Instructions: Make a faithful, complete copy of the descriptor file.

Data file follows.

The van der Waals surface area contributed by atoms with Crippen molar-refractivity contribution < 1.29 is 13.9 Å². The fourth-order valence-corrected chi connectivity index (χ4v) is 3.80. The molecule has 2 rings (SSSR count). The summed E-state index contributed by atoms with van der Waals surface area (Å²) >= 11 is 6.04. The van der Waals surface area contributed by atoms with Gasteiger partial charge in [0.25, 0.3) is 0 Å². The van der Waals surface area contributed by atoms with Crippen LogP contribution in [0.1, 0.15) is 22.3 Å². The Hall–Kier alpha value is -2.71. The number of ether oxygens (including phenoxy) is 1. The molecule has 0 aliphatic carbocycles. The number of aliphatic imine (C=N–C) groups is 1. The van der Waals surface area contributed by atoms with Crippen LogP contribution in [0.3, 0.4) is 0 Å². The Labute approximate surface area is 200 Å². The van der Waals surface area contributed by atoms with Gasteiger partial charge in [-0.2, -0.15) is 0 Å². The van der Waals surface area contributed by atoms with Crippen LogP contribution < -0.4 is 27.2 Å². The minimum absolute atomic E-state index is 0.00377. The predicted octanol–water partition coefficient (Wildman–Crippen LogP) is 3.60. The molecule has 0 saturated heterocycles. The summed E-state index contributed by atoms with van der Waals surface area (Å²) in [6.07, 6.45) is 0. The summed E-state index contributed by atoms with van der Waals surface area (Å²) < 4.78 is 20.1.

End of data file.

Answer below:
The van der Waals surface area contributed by atoms with Crippen molar-refractivity contribution < 1.29 is 13.9 Å². The fourth-order valence-corrected chi connectivity index (χ4v) is 3.80. The molecule has 2 rings (SSSR count). The summed E-state index contributed by atoms with van der Waals surface area (Å²) >= 11 is 6.04. The van der Waals surface area contributed by atoms with Gasteiger partial charge in [0.25, 0.3) is 0 Å². The van der Waals surface area contributed by atoms with Crippen LogP contribution in [0.1, 0.15) is 22.3 Å². The Hall–Kier alpha value is -2.71. The number of ether oxygens (including phenoxy) is 1. The molecule has 0 aliphatic carbocycles. The number of aliphatic imine (C=N–C) groups is 1. The van der Waals surface area contributed by atoms with Crippen LogP contribution in [0.3, 0.4) is 0 Å². The Labute approximate surface area is 200 Å². The van der Waals surface area contributed by atoms with Gasteiger partial charge in [-0.2, -0.15) is 0 Å². The van der Waals surface area contributed by atoms with Crippen LogP contribution < -0.4 is 27.2 Å². The minimum absolute atomic E-state index is 0.00377. The predicted octanol–water partition coefficient (Wildman–Crippen LogP) is 3.60. The molecule has 0 saturated heterocycles. The summed E-state index contributed by atoms with van der Waals surface area (Å²) in [6.07, 6.45) is 0. The summed E-state index contributed by atoms with van der Waals surface area (Å²) < 4.78 is 20.1.